Adding fuel to the fire in crisis region

Qatar's diplomatic isolation will further destabilise the region, Jornal de Negócios warns:

“The breaking of diplomatic ties with Qatar - as well as the cutting off of all land, sea and air traffic routes - was a predictable epilogue. … This is the biggest diplomatic crisis among the states on the Persian Gulf within living memory - and the result of a sophisticated propaganda campaign aimed at discrediting little Qatar and its emir, Tamim bin Hamad Al Thani. … All this discord between Riyadh and Doha only adds fuel to the fire - at a time when new alliances are being forged in the Middle East and old allies are falling out. … It also reinforces the disagreements within the Gulf Cooperation Council, which appears increasingly divided on many issues, starting with relations with Iran.”

Rzeczpospolita (PL) /

Riyadh acting hypocritically

Rzeczpospolita sees Riyadh's move as hypocritical:

“The Saudis' concern about peace in the region having been disrupted by Islamist radicals would be more believable if they themselves didn't support the extremists. The British opposition is demanding of the government that it finally publish a report which discloses who supports the jihadists in Britain. According to the opposition the government is hiding the report so as not to point a finger at the Saudis. One source of the ideology that drives Muslims to blow themselves up at stadiums is without doubt to be found in Saudi Arabia. Another small source is in Qatar. But should the Saudis really begin the fight against Islamist fundamentalism there?”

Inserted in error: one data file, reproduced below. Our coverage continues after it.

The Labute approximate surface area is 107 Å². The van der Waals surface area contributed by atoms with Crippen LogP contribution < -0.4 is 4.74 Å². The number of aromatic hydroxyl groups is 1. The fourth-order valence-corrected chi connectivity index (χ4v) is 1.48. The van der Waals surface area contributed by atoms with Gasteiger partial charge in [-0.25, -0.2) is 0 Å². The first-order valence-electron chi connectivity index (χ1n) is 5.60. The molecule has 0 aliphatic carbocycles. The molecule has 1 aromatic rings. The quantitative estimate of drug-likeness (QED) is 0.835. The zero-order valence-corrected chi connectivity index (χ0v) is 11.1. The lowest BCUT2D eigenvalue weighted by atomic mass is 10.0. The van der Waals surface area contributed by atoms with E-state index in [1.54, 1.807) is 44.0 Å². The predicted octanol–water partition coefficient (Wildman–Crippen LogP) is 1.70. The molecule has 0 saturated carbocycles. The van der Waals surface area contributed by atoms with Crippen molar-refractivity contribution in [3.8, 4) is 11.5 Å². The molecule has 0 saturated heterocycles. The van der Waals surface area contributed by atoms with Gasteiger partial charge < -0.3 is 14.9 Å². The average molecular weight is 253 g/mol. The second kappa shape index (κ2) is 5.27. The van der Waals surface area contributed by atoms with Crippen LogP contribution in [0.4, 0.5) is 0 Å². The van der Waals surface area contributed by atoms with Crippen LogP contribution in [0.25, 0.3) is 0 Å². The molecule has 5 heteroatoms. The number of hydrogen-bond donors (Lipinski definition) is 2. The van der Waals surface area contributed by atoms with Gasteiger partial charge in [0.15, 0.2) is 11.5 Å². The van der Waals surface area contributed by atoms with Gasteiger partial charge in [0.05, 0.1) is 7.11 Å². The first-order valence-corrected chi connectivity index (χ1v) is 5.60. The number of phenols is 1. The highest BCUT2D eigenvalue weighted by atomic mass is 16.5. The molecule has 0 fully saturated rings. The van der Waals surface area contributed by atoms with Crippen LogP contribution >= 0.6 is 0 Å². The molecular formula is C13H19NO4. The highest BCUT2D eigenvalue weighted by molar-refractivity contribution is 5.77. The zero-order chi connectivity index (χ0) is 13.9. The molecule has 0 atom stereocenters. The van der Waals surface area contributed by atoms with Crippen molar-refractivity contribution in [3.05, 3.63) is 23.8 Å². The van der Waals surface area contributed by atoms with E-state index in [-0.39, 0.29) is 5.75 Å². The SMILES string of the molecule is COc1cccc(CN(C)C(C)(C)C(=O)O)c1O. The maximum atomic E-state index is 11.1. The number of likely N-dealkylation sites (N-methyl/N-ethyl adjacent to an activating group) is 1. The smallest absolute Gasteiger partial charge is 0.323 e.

Webcafé (BG) /

2022 Fifa World Cup in danger

The organiser of the Fifa World Cup 2022 will face huge difficulties, the online portal Webcafé comments:

“The upcoming sporting event is of utmost importance for Qatar. The country has invested massively in stadiums and infrastructure in recent years. Twelve new football stadiums are being built, one of them on a made-to-measure artificial island. But without imports of construction materials from abroad that wouldn't be possible. ... The airline of the United Arab Emirates will stop flying to Qatar, and the six emirates have also closed their airspace to the state airline Qatar Airways. That means flights from Europe and Asia, which are the most profitable for the airline, will become far more expensive and be subject to serious delays, prompting many passengers to cancel their flights.”